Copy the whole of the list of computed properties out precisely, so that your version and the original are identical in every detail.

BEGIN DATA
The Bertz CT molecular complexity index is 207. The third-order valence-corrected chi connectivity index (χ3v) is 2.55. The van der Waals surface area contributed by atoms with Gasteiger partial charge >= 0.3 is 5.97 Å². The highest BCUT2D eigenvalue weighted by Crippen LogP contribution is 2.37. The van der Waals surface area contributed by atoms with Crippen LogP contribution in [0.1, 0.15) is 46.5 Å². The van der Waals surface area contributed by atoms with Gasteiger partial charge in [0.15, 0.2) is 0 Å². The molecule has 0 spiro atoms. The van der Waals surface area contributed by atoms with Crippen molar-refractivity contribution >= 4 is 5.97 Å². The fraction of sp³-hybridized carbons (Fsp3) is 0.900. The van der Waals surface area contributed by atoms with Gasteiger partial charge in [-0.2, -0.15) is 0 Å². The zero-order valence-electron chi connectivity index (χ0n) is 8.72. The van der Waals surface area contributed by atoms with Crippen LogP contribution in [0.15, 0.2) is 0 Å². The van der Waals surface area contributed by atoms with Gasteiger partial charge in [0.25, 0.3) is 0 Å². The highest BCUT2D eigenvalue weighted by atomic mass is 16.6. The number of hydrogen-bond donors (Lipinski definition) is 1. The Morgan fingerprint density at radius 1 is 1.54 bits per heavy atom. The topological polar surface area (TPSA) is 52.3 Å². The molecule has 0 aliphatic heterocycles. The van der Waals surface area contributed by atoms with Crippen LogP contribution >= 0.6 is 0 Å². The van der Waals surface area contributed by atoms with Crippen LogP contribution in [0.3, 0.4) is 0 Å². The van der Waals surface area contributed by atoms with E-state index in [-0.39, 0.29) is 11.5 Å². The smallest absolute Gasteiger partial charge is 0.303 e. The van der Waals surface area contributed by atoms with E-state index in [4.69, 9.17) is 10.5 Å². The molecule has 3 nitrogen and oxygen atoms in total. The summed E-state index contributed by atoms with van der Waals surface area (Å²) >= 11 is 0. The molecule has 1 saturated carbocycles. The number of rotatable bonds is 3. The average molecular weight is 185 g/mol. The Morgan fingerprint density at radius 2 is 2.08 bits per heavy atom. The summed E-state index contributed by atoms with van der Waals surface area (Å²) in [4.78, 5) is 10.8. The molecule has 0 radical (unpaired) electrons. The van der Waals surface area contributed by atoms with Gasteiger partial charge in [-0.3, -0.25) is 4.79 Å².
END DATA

The Bertz CT molecular complexity index is 207. The third-order valence-corrected chi connectivity index (χ3v) is 2.55. The van der Waals surface area contributed by atoms with Gasteiger partial charge >= 0.3 is 5.97 Å². The highest BCUT2D eigenvalue weighted by Crippen LogP contribution is 2.37. The van der Waals surface area contributed by atoms with Crippen LogP contribution in [0.1, 0.15) is 46.5 Å². The van der Waals surface area contributed by atoms with Gasteiger partial charge in [0.15, 0.2) is 0 Å². The molecule has 0 spiro atoms. The van der Waals surface area contributed by atoms with Crippen molar-refractivity contribution >= 4 is 5.97 Å². The fraction of sp³-hybridized carbons (Fsp3) is 0.900. The van der Waals surface area contributed by atoms with Gasteiger partial charge in [-0.2, -0.15) is 0 Å². The zero-order valence-electron chi connectivity index (χ0n) is 8.72. The van der Waals surface area contributed by atoms with Crippen LogP contribution in [0.15, 0.2) is 0 Å². The van der Waals surface area contributed by atoms with Gasteiger partial charge in [0.25, 0.3) is 0 Å². The highest BCUT2D eigenvalue weighted by atomic mass is 16.6. The number of hydrogen-bond donors (Lipinski definition) is 1. The Morgan fingerprint density at radius 1 is 1.54 bits per heavy atom. The topological polar surface area (TPSA) is 52.3 Å². The molecule has 0 aliphatic heterocycles. The van der Waals surface area contributed by atoms with Crippen LogP contribution >= 0.6 is 0 Å². The van der Waals surface area contributed by atoms with Crippen LogP contribution in [0.3, 0.4) is 0 Å². The van der Waals surface area contributed by atoms with E-state index in [-0.39, 0.29) is 11.5 Å². The smallest absolute Gasteiger partial charge is 0.303 e. The van der Waals surface area contributed by atoms with E-state index in [4.69, 9.17) is 10.5 Å². The molecule has 3 nitrogen and oxygen atoms in total. The summed E-state index contributed by atoms with van der Waals surface area (Å²) >= 11 is 0. The molecule has 1 saturated carbocycles. The number of rotatable bonds is 3. The average molecular weight is 185 g/mol. The Morgan fingerprint density at radius 2 is 2.08 bits per heavy atom. The summed E-state index contributed by atoms with van der Waals surface area (Å²) in [4.78, 5) is 10.8. The molecule has 0 radical (unpaired) electrons. The van der Waals surface area contributed by atoms with Gasteiger partial charge in [-0.3, -0.25) is 4.79 Å².